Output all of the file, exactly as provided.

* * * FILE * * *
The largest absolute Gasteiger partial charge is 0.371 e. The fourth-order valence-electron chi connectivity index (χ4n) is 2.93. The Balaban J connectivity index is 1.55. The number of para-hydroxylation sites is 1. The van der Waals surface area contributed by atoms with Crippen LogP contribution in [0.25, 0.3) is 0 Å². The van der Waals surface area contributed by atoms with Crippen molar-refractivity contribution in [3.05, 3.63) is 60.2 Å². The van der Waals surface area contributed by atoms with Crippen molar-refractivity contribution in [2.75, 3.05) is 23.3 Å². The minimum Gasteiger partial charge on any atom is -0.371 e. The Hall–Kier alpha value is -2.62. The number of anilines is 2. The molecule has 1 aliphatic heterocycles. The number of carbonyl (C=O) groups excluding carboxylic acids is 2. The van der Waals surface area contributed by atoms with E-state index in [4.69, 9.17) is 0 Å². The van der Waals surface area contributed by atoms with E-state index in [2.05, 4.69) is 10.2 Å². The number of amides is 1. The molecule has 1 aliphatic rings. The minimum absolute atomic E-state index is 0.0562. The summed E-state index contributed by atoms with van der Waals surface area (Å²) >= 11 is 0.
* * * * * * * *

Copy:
The largest absolute Gasteiger partial charge is 0.371 e. The fourth-order valence-electron chi connectivity index (χ4n) is 2.93. The Balaban J connectivity index is 1.55. The number of para-hydroxylation sites is 1. The van der Waals surface area contributed by atoms with Crippen LogP contribution in [0.25, 0.3) is 0 Å². The van der Waals surface area contributed by atoms with Crippen molar-refractivity contribution in [3.05, 3.63) is 60.2 Å². The van der Waals surface area contributed by atoms with Crippen molar-refractivity contribution in [2.75, 3.05) is 23.3 Å². The minimum Gasteiger partial charge on any atom is -0.371 e. The Hall–Kier alpha value is -2.62. The number of anilines is 2. The molecule has 1 aliphatic heterocycles. The number of carbonyl (C=O) groups excluding carboxylic acids is 2. The van der Waals surface area contributed by atoms with E-state index in [4.69, 9.17) is 0 Å². The van der Waals surface area contributed by atoms with E-state index in [2.05, 4.69) is 10.2 Å². The number of amides is 1. The molecule has 1 aliphatic rings. The minimum absolute atomic E-state index is 0.0562. The summed E-state index contributed by atoms with van der Waals surface area (Å²) >= 11 is 0.